Tuesday, May 27, 2008

Down Market Realities
Realtors would never have agreed to sharing commissions in a strong market. But in a moribund housing market, realtors have come to realize that working with discount brokers is not such a bad idea. Realtors will not block the discount brokers' access to the Multiple Listing Service (MLS). On the surface, this is good for consumers, but of course my jaundiced view is that traditional realtors will somehow co-opt the discounters and commissions will not drop that much. Commissions are high and many realtors don't do work commensurate with the level of compensation, but many realtors discount their commission if asked. If the new sharing helps start transactions, then it is a good thing. The justice department should be looking at all the additional fees charged with getting a loan and buying a home. These are the fees that annoy me.

Wednesday, May 21, 2008

10-Q Release
The 10-Q for Wells' Timberland REIT was released last week. A quick read confirmed my previous conversations with Wells. Timberland should have enough offering proceeds to make its first $40 million payment on the mezzanine debt at the end of June. I estimate that Timberland needs to raise over $14 million a month in investor equity to get the mezzanine debt down to $60 million by mid-October 2008. This would extend the mezzanine debt to February 2009. If Timberland's equity effort comes up short, the entire outstanding balance of the mezzanine piece is due in mid-October 2008.
Don't Eat Their Own Cooking
American Airlines' management must not fly on American's planes. American's brilliant scheme to add a $15 per checked bag charge means that few bags will get checked. More bags in the cabin means frustrated passengers and stressed-out flight attendants as they struggle with the added bags. Airlines have stopped food and cut in-plane staff, and now this indignity. Flying is going resemble a bus trip in South America.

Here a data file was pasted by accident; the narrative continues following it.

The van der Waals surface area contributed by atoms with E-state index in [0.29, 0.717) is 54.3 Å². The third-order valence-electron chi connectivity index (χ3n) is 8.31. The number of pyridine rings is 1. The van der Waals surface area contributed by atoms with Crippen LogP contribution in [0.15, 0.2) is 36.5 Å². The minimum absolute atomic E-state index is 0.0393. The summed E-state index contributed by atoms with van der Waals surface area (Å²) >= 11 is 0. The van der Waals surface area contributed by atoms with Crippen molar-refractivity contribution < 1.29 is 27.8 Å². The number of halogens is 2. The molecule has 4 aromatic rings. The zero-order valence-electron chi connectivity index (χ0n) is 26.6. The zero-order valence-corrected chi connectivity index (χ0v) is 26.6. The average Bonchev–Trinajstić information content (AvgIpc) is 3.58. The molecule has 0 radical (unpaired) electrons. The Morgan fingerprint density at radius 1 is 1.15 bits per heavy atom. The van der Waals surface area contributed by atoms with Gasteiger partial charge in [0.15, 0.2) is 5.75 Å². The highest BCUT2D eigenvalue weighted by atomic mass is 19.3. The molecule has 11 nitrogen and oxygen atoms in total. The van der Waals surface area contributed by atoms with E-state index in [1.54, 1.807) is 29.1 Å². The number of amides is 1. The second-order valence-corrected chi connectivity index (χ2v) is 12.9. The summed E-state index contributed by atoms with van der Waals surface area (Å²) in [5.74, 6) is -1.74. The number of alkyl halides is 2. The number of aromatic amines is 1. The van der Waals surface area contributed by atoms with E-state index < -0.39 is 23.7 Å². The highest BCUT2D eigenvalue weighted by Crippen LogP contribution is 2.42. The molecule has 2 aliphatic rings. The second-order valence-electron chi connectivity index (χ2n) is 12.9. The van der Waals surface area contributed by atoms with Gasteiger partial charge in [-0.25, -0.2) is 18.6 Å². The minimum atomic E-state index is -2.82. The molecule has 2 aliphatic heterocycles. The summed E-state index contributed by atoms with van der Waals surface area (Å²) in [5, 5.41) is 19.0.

Thursday, May 08, 2008

The Wall Street Journal had an article yesterday on the departure of a Wachovia real estate executive. The executive built Wachovia's real estate lending business, and one of his specialties was the mezzanine loan on top of a more traditional real estate loan. This is exactly how the Wells Timberland REIT financed its lone timber transaction - first loan and mezzanine loan (in additional to the issuance of preferred stock that can be viewed as more leverage) and no initial equity. The REIT is struggling to repay its mezzanine debt and needs to get it down to $60 million by mid-October to extend the final payment to February 2009. Based on Timberland's filings, I estimate that the REIT has approximately $125 to $135 million outstanding at the end of April on its original $160 million mezzanine loan. I wonder how the departure of this executive will impact Timberland REIT if the REIT's equity comes up short and it needs to extend or refinance. The executive's departure does not change the facts and terms of the transaction but may have repercussions for investors.